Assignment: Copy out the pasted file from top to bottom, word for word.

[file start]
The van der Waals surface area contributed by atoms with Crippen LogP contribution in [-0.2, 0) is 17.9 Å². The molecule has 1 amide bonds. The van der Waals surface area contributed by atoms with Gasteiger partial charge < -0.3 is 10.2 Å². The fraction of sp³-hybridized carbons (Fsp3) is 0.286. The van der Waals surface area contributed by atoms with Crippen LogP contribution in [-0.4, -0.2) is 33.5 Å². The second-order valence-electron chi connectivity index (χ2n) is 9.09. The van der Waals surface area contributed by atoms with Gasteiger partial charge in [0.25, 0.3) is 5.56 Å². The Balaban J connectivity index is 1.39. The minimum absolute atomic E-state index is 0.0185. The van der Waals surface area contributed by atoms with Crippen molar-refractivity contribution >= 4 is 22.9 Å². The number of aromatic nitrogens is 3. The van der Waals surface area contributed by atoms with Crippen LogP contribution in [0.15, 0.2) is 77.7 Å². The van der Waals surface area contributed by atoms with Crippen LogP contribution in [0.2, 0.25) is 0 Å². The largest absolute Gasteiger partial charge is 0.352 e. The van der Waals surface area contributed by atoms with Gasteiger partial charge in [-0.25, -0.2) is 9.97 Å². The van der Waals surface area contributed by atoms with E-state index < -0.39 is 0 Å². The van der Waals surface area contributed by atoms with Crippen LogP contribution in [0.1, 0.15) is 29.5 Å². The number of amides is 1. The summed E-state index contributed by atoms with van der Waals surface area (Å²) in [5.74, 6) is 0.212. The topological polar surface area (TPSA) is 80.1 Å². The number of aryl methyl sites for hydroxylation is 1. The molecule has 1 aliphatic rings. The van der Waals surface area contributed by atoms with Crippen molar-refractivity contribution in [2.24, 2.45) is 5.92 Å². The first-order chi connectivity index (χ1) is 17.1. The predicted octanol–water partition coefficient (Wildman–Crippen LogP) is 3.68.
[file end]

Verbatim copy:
The van der Waals surface area contributed by atoms with Crippen LogP contribution in [-0.2, 0) is 17.9 Å². The molecule has 1 amide bonds. The van der Waals surface area contributed by atoms with Gasteiger partial charge < -0.3 is 10.2 Å². The fraction of sp³-hybridized carbons (Fsp3) is 0.286. The van der Waals surface area contributed by atoms with Crippen LogP contribution in [-0.4, -0.2) is 33.5 Å². The second-order valence-electron chi connectivity index (χ2n) is 9.09. The van der Waals surface area contributed by atoms with Gasteiger partial charge in [0.25, 0.3) is 5.56 Å². The Balaban J connectivity index is 1.39. The minimum absolute atomic E-state index is 0.0185. The van der Waals surface area contributed by atoms with Crippen molar-refractivity contribution >= 4 is 22.9 Å². The number of aromatic nitrogens is 3. The van der Waals surface area contributed by atoms with Crippen LogP contribution in [0.15, 0.2) is 77.7 Å². The van der Waals surface area contributed by atoms with Crippen LogP contribution in [0.2, 0.25) is 0 Å². The largest absolute Gasteiger partial charge is 0.352 e. The van der Waals surface area contributed by atoms with Gasteiger partial charge in [-0.25, -0.2) is 9.97 Å². The van der Waals surface area contributed by atoms with E-state index < -0.39 is 0 Å². The van der Waals surface area contributed by atoms with Crippen LogP contribution in [0.1, 0.15) is 29.5 Å². The number of amides is 1. The summed E-state index contributed by atoms with van der Waals surface area (Å²) in [5.74, 6) is 0.212. The topological polar surface area (TPSA) is 80.1 Å². The number of aryl methyl sites for hydroxylation is 1. The molecule has 1 aliphatic rings. The van der Waals surface area contributed by atoms with Crippen molar-refractivity contribution in [2.24, 2.45) is 5.92 Å². The first-order chi connectivity index (χ1) is 17.1. The predicted octanol–water partition coefficient (Wildman–Crippen LogP) is 3.68.